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iv A COMPARISON OF COMMUNITY-BASED CENTERS VERSUS UNIVERSITY-BASED CENTERS IN CLINICAL TRIAL PERFORMANCE Cynthia R. Stockdale ABSTRACT The success of a clinical tria l is largely dependent on the clinical sites that enroll the subjects, complete the follow-up visits, and collect the data. Many clinical trials are conducted using multiple site locations. Choosi ng such sites to partic ipate in a clinical trial is an important aspect of study impleme ntation. In the past, multi-center clinical trials were conducted mainly using university -based centers. In the last few decades, private practice, or community-based, centers have been included more often in clinical trial research. As more community-based centers participate in clinical trials, it is crucial to examine how these centers might di ffer from university-based centers. The purpose of this project was to compare community-based and universitybased centers participating in a multi-center randomized trial evaluating treatments for diabetic macular edema. Asp ects of recruitment, retention, protocol adherence, data collection, and observance of study re quired procedures were compared. Data from 102 participating centers were examined with 40 cen ters categorized as university-based and 62 centers categorized as community -based. Various measures of trial performance were compared using Wilcoxon rank-sum test, repeated measures logistic regression, and repeated measures analysis of variance (ANOVA), depending on

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v the variable being compared. Characterist ics of the centers a nd baseline subject characteristics were compared to evaluate for possible confounding. We found that university-ba sed and community-based cen ters performed similarly in almost all performance aspects compare d. Notable differences included communitybased centers becoming certified for participa tion in the study 90 days sooner on average and university-based centers having half the percenta ge of ungradable fundus photographs. Overall, it is recommended th at community-based centers be included more often in multi-center clinical trials.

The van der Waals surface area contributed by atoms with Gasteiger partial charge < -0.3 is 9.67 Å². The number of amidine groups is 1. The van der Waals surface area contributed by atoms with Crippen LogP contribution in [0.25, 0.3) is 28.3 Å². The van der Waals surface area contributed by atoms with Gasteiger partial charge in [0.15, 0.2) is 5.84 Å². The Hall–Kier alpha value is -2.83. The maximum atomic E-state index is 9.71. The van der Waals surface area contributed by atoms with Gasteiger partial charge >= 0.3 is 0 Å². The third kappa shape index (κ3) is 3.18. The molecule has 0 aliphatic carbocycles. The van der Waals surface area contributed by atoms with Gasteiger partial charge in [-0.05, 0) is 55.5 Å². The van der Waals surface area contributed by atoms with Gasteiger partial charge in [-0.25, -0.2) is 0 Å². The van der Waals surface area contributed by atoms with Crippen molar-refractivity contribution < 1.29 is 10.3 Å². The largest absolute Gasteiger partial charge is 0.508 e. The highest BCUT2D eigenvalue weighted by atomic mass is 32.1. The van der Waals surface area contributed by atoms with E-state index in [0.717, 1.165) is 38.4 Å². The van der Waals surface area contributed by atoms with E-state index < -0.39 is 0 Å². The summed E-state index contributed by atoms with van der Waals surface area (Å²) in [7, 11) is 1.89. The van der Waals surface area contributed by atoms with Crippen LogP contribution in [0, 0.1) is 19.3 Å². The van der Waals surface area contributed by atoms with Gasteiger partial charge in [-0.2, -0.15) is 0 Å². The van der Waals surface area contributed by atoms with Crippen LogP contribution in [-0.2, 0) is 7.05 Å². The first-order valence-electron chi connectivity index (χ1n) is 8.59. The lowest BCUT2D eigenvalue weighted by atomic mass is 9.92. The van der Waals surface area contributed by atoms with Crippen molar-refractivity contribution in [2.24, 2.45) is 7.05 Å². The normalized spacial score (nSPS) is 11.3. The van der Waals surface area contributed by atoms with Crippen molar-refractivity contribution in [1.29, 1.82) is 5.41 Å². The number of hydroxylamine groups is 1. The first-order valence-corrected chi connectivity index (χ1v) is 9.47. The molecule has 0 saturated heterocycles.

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1 CHAPTER 1. INTRODUCTION Background The success of a clinical tria l is largely dependent on clin ical centers that enroll the subjects in a reasonable time, complete the follow-up visits within stated windows, and collect the data according to the protocol. Ma ny clinical trials are conducted using multiple center locations. Choosing such centers to participate in a clinical trial is an important aspect of study implementation. In the past, multi-center clinical trials have been conducted mainly at non-profit university-based centers, with clinician-inves tigators whose research interest and purpose for seeing patients within the university setting was clinical trials. In the last few decades, community-based centers (sometimes called private practice sites) have been included more often in clinical trials in an effort to increase subject accrual rates, broaden the pool of potential subjects, stream line contractual arrangements w ith a smaller entity than a university, and centralize institutional review bo ard activities, an option not available for many university-based centers. As more co mmunity-based centers become involved in clinical trials, it is crucial to examine how these sites might differ from university-based centers in trial performance. Diabetic Retinopathy Clin ical Research Network The Diabetic Retinopathy Clinical Research Network (DRCR.net) is a collaborative group dedicated to conducting multi-center clini cal trials of diabetic retinopathy and its